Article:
Leading Article: Doing the right thing, cautiously

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The Independent Online
THE BRITISH government seems at last to have realised that it must reinforce its troops in Bosnia. The welcome change of attitude was reflected in yesterday's more positive statements by John Major and Malcolm Rifkind. Instead of looking for a way out of Bosnia they now convey the impression, albeit only half convincingly, that they are seeking a way in by pressing others to join them in sending more troops.

The change has not been voluntary or happy, and it does not yet extend to sending troops unilaterally, but it shows that the Government is slowly facing reality. At home it would face bitter recriminations if it were to leave a successful British general in the lurch and British soldiers so vulnerable and thinly stretched. Internationally, it would have a lot of explaining to do if, after such a string of failures and misjudgements, it missed the fragile window of opportunity for peace that has now opened up in Bosnia. It may not be enthusiastic but at least it is doing the right thing.

The fighting continues but ceasefires are holding in several areas and may gradually be extended. The combatants are weary and the intervention of the Americans and Russians has increased pressure on them to settle. There is a chance that military stability can open the way for diplomacy to end the war.

The window will not stay open long. The Muslims still want the return of conquered areas and have been emboldened by American support. The Serbs have periodically offered partial withdrawals but not enough to satisfy the Muslims. So the temptation to resume fighting as soon as the spring arrives remains strong. It is therefore important to put in more UN troops quickly to police the ceasefire lines.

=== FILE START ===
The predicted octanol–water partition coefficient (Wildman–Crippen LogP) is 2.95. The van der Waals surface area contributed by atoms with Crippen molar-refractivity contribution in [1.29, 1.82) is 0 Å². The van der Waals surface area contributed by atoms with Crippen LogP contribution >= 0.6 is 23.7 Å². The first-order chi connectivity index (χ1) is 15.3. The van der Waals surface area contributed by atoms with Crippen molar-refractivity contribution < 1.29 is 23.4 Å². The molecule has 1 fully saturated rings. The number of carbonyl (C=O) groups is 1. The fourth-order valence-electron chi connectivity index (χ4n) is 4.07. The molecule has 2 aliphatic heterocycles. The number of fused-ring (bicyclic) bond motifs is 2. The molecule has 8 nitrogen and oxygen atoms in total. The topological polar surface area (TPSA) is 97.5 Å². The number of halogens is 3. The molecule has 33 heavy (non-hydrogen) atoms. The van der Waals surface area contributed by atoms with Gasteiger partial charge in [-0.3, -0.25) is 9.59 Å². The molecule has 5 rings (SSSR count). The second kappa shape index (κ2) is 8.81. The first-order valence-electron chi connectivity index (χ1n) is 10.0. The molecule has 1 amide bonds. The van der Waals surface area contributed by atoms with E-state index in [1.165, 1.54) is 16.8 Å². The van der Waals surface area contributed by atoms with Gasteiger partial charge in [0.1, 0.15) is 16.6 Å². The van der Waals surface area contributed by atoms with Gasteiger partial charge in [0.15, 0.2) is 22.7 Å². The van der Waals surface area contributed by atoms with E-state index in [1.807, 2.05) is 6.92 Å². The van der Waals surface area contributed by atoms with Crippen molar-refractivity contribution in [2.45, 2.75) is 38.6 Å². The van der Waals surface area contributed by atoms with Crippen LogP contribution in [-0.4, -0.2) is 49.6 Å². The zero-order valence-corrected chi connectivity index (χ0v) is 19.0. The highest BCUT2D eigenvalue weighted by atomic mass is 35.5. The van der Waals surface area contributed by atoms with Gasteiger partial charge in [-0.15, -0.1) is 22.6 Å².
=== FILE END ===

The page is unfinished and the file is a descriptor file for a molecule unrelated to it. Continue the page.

There is also another reason for speed. At the moment the Russians are using their influence on the Serbs to promote a settlement. Indeed, they have reportedly been quite firm. But Moscow is so politically unstable that it cannot be relied on to remain in this frame of mind indefinitely. Now is the time to make the most of Russian co-operation.

In these circumstances it is foolish to pretend, as the Americans do, that there is a clear distinction between peace-making and peace-keeping. If the Americans were to acknowledge this and send in their own troops, the chances of peace would be enormously enhanced. Unfortunately the troubled Clinton administration lacks the courage to take this step, so others will have to face much higher risks. But if they also duck the challenge, the costs and risks will eventually be higher still.

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